Nancy White, La Pietra's third Head of School, retired in June 2007 after twelve years. White began her teaching career at Kamehameha Schools in 1962. She also taught at MidPacific Institute, a private school on O'ahu.
Nancy White was replaced by Mahina Eleneki Hugo, La Pietra's middle school dean. She was the fourth headmistress of the school. She earned a bachelor's degree in sociology and a master's in education in private school leadership from the University of Hawaii.
Mahina Hugo was replaced by Dr. Joshua Watson. Prior to joining La Pietra, Dr. Watson served as the Assistant Principal for Student Life at Mid-Pacific Institute in Honolulu. Dr. Watson serves as the current Head of School. 
Barbara Cox AnthonyEdit
On May 28, 2007 Barbara Cox Anthony, La Pietra's founder died at the age of 84. According to Forbes magazine, Anthony, the daughter of three-time Ohio governor James Cox (who also founded Cox Enterprises) was worth 12.6 billion dollars and the richest woman in Hawaii. Cox was replaced on La Pietra's board by Alice Guild.
Anthony married four times: Her first husband, Bradford Ripley, a naval aviator, died during World War II. The young widow met and married Stanley Kennedy while in Miami, where he was a member of the underwater demolition teams, the precursor to today's Navy SEALs. Stanley Kennedy was the son of the founder of Inter-Island Airways and its successor, Hawaiian Airlines. They moved here and she quickly took to the Islands, making it her home for the next 62 years. After their divorce, she married Glover, who died a few years later of a heart attack. Later, she wed Garner Anthony. Friends said she found much joy in her children and grandchildren. She is also remembered as an avid athlete who loved the outdoors. She'd competed in rodeos as a girl, and later other sports. She rode dirt bikes and raced cars. "A group of us played tennis at Beretania tennis court," recalled longtime friend Bill Morris. He quipped, "We allowed her to play with us as long as she brought the sandwiches and iced tea after the game." Actually, he added, she was a tennis standout, once winning a Miami tennis doubles championship with Jack Kramer. Her activity level remained high despite advancing age. "She was snow skiing when she was 79 with an artificial hip, if that gives you an idea," Kennedy said. And she especially loved activity involving animals. "She was a great equestrian, and raised horses," Kennedy said. The Dayton Daily News, the first newspaper founded by her father, reported that in Hawaii, beneficiaries of her donations included the Aloha United Way, a police officers charity, homeless shelters, animal rescue groups, hospitals, the YMCA, the Salvation Army and the Honolulu Museum of Art. That love of animals also translated into support for the Hawaiian Humane Society, though throughout her life, much of her benefactor role was kept quiet. "She didn't want or need to take credit for her generosity," Morris said. "Every year Forbes came out, we'd learn that (she was the richest person in Hawai'i). She was rich in different ways. She was rich in heart." Listed by Forbes in March as the 45th richest person in the nation, she was the only Hawai'i resident to make the list of billionaires. She had homes at Diamond Head and on the Big Island and elsewhere outside Hawai'i. Anthony and her sister, Anne Cox Chambers, served on the board of Cox Enterprises. She became "the financial angel for La Pietra," said Morris, who met her about six decades ago, surfing in Waikiki. "Whenever they needed money, she supplied it," he said, adding that in addition to meeting the school's financial needs, she helped with the headmistress' quarters and scholarships. "She was very generous," Morris said. "She gave a lot of people scholarships, but without people knowing where it came from. She gave money to Punahou for scholarships, but didn't want them to know who gave it." It was her way of staying under the radar. "Every Monday, she'd get a foot-high stack of people asking for money," Morris said. "She didn't want to be given any sort of publicity about things. She knew if (her various contributions would be made public), she'd get, instead of one foot of requests, it'd be two feet." But when Anthony would hear about a girl who might not be able to make tuition at La Pietra, she was quick to help. "She was very supportive of our school," said Nancy White of La Pietra. "She really was a supporter of education for young women; she wanted them to have full lives."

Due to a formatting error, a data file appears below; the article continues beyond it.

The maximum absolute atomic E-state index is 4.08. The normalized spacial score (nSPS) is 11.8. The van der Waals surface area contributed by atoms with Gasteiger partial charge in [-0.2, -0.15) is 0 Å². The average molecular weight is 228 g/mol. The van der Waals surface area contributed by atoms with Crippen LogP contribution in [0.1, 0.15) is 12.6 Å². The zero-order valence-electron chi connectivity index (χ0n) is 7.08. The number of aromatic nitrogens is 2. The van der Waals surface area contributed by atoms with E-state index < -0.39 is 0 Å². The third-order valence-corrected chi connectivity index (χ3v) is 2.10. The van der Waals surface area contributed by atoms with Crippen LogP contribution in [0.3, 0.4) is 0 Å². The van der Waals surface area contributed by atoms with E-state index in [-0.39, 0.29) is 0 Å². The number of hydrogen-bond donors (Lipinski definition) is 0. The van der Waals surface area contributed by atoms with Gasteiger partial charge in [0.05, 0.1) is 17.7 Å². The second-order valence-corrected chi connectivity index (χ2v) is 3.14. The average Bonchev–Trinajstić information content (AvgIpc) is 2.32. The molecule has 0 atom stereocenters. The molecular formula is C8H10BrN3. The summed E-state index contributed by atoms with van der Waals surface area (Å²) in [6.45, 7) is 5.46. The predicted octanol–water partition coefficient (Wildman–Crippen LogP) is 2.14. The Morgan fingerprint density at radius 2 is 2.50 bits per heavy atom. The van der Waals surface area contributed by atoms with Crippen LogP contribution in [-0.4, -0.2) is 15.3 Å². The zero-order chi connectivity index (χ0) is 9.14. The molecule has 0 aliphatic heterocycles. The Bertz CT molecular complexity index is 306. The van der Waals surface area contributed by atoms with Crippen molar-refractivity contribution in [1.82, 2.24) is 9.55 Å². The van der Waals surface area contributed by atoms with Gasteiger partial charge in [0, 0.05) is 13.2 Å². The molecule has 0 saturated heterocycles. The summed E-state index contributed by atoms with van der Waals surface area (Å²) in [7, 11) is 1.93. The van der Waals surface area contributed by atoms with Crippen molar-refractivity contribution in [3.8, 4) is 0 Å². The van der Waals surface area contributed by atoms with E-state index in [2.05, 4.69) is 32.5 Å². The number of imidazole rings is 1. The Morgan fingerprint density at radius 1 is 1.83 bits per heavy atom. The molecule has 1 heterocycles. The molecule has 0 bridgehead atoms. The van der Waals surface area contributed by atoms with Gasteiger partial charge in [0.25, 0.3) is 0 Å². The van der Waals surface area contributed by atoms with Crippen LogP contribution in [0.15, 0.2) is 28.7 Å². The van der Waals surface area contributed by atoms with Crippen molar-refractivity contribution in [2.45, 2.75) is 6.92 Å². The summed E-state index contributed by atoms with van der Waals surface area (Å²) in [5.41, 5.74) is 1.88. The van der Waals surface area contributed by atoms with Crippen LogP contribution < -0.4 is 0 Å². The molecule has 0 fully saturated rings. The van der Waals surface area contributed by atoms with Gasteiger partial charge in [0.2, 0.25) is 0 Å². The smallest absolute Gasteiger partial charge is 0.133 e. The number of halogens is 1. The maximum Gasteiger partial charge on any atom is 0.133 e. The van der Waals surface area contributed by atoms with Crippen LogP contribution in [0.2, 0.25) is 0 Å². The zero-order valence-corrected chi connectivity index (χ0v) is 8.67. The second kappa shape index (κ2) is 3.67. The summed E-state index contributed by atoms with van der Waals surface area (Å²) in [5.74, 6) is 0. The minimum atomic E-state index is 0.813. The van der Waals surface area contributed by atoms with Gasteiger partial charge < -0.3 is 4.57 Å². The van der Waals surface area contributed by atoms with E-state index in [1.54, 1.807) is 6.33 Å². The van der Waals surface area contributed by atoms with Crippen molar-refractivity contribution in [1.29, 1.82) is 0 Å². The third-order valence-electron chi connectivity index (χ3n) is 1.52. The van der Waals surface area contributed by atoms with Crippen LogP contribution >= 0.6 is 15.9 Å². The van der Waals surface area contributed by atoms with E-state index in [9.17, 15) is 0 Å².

- "Tales of Temples," in All About Hawaii, 1904 University of Michigan Press
- Downwindproductions.com - Waikiki Historic Places
- J Gilmar, Historic Hawai'i News, November 1983
- Honolulu Star Bulletin Wed. June 4, 2008
- Pacific Business News, June 1, 2007
- Honolulu Advertiser, May 29, 2007